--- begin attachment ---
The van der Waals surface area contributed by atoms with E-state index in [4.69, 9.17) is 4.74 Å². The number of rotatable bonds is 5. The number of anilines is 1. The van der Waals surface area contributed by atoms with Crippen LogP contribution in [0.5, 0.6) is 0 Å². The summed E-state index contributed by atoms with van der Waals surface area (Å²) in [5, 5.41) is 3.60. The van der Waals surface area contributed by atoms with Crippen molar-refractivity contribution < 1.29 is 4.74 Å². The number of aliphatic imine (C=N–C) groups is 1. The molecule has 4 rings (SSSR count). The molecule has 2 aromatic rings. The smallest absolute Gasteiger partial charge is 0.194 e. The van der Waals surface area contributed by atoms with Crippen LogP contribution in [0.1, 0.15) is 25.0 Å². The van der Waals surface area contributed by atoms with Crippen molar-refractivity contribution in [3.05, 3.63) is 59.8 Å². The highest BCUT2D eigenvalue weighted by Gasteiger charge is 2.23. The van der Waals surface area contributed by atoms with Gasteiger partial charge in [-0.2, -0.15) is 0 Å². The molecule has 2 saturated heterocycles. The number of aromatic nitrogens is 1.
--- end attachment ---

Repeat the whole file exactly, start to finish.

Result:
The van der Waals surface area contributed by atoms with E-state index in [4.69, 9.17) is 4.74 Å². The number of rotatable bonds is 5. The number of anilines is 1. The van der Waals surface area contributed by atoms with Crippen LogP contribution in [0.5, 0.6) is 0 Å². The summed E-state index contributed by atoms with van der Waals surface area (Å²) in [5, 5.41) is 3.60. The van der Waals surface area contributed by atoms with Crippen molar-refractivity contribution < 1.29 is 4.74 Å². The number of aliphatic imine (C=N–C) groups is 1. The molecule has 4 rings (SSSR count). The molecule has 2 aromatic rings. The smallest absolute Gasteiger partial charge is 0.194 e. The van der Waals surface area contributed by atoms with Crippen LogP contribution in [0.1, 0.15) is 25.0 Å². The van der Waals surface area contributed by atoms with Crippen molar-refractivity contribution in [3.05, 3.63) is 59.8 Å². The highest BCUT2D eigenvalue weighted by Gasteiger charge is 2.23. The van der Waals surface area contributed by atoms with Gasteiger partial charge in [-0.2, -0.15) is 0 Å². The molecule has 2 saturated heterocycles. The number of aromatic nitrogens is 1.